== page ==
Why debit card substantiation for HRAs and FSAs matters

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Not vetting third party administrators could be putting your clients at risk. Why? If a flexible spending account or health reimbursement account is not administered correctly and in compliance with regulations, plan sponsors are at risk of losing the plan’s tax qualified status.

It’s time to audit your TPAs substantiation process. While the IRS has issued guidance, FAQ’s, information letters and the like on substantiation requirements, some TPAs simply ignore or deem them insignificant.

If you are giving your clients TPA referrals, you need to do your due diligence. If not, you could be potentially putting them at risk. You also could lose your client if you refer them to an unvetted TPA.

It is your responsibility to be knowledgeable of your client’s compliance with IRS Section 125 regarding cafeteria plans. The sponsor has the legal obligation to ensure their plan is compliant. If a cafeteria plan fails to comply with Section 125, “the plan is not a cafeteria plan and employee’s elections between taxable and non-taxable result in gross income to the employees,” according to Prop. Treas. Reg. 1.125-1(c)(7).

Every debit card transaction must be substantiated. For example, IRS letter 2016-0013 to a FSA participant who questioned whether a TPA could ask for certain information from his doctor before reimbursing his claim for supplements. The IRS explains that FSAs can only reimburse medical expenses substantiated by the employee. Reimbursement of ineligible expenses puts the FSAs nontaxable status at risk, the IRS says.

Because in this case the TPAs request for information was reasonable, the IRS letter says that if the administrator determines that documents from a physician’s office are inadequate, the employee must submit additional documentation for reimbursement.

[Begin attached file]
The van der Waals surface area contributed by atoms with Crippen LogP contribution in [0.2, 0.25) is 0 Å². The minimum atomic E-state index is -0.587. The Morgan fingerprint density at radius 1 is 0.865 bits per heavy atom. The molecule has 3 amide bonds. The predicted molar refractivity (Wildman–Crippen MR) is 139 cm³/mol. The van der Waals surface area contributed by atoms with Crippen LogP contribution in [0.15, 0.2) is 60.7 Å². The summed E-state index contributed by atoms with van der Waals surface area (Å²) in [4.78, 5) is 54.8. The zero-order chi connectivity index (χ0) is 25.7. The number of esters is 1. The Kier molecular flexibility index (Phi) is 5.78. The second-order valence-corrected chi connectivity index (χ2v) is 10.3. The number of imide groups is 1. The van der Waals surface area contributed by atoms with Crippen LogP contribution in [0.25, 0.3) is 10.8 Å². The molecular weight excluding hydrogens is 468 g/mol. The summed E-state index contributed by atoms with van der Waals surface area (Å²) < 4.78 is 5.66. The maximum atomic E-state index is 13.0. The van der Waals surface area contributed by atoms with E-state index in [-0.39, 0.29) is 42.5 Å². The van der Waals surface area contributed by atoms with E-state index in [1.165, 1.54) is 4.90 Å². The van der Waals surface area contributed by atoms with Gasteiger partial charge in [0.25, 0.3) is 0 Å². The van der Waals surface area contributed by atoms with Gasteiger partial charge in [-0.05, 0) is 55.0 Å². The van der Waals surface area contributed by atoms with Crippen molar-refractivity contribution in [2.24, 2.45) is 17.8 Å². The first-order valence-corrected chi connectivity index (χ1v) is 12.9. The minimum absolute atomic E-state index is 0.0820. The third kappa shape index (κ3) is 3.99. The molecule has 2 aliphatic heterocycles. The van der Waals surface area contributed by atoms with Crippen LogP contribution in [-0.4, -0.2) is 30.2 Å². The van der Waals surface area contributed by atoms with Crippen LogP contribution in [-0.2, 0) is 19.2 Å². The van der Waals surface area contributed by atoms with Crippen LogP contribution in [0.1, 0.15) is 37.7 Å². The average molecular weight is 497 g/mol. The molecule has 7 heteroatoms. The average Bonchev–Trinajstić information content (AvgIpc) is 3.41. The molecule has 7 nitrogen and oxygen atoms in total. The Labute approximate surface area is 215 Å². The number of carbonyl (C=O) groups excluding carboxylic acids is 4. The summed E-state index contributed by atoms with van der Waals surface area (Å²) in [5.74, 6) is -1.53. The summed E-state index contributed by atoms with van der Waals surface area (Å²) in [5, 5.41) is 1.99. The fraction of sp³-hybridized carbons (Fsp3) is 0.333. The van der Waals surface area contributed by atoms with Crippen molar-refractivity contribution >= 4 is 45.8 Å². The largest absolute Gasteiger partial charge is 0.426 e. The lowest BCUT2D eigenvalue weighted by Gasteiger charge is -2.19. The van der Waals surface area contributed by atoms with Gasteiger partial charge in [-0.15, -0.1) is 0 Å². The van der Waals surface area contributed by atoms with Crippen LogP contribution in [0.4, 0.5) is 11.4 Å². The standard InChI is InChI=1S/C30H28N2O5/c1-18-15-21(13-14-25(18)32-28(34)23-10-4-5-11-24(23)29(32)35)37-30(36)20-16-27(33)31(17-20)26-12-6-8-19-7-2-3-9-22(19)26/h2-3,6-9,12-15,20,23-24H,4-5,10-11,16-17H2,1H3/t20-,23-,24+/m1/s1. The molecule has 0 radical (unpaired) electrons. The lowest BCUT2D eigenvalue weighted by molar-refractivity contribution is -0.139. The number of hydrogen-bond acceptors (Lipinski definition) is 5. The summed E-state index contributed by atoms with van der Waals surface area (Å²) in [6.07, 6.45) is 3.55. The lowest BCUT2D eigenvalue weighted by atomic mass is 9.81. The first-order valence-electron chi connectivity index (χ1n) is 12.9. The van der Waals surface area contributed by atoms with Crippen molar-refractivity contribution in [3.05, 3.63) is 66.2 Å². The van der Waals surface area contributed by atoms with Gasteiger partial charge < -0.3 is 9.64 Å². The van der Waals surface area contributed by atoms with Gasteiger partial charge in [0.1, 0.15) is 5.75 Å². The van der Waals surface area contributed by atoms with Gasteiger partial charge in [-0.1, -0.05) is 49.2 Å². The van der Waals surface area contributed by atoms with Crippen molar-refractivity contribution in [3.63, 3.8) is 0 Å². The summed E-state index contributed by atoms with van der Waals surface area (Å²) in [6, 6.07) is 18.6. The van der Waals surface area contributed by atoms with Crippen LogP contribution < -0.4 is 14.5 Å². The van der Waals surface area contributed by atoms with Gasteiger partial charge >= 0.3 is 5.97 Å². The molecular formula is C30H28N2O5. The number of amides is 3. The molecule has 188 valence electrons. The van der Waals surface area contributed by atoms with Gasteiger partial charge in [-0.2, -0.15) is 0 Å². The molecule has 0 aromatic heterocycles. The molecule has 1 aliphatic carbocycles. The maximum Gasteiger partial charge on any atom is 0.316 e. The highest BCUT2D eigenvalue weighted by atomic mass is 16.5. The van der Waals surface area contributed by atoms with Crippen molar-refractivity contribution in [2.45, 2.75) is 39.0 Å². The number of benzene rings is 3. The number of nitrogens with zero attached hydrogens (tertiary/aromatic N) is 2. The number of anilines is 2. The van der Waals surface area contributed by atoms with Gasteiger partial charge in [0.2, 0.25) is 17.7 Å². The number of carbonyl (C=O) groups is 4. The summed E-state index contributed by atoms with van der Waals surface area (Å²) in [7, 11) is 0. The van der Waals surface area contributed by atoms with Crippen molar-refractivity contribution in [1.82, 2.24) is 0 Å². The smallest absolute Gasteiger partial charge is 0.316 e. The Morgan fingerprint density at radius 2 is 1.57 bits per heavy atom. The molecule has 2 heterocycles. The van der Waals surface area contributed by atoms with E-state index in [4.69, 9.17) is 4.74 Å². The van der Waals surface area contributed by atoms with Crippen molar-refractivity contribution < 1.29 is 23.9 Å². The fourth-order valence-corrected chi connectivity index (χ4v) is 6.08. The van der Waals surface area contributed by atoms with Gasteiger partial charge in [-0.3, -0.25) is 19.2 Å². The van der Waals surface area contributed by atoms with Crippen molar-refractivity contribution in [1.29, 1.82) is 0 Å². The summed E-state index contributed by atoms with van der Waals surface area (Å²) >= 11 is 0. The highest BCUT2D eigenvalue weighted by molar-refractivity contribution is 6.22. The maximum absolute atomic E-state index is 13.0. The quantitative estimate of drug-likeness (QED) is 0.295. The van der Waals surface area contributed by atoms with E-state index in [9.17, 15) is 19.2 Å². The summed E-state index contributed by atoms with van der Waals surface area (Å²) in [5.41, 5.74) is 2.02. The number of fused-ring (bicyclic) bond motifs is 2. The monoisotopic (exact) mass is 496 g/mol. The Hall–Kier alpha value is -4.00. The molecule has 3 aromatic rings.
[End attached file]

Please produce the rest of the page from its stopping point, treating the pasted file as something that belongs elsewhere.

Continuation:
A TPA who’s claims process does not require substantiation on claims below a certain dollar threshold, whether $5 or $300, is not meeting IRS requirements and is putting the nontaxable status of the sponsor’s plan at risk.

Plan sponsors should not put their FSA or HRA in jeopardy. It is true that substantiation can be difficult for employees to navigate. But, if claims are not validated, employees pre-tax contributions to their FSAs could suddenly become taxable income.

You also want to avoid a client’s FSA or HRA reimbursement being included in employee income. This could result in employee relations issues, amended quarterly tax returns and associated late filing penalties.

So what can advisers do? The first step is to review the below and familiarize yourself with the process.

· Prop. Treas. Reg. 1.125-1 Cafeteria plans, general rules;
· Prop. Treas. Reg. 1.125-6 Substantiation of expenses for all cafeteria plans;
· Office of Chief Counsel Internal Revenue Service memorandum Number 2016-0013;
· IRS Publication 502, Medical and Dental Expenses.

Once you are fully knowledgeable on the substantiation process, you will be ready to assist your clients with TPA vetting prior to signing any contract.

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HSAs FSAs Healthcare costs Financial planning Financial literacy Benefit compliance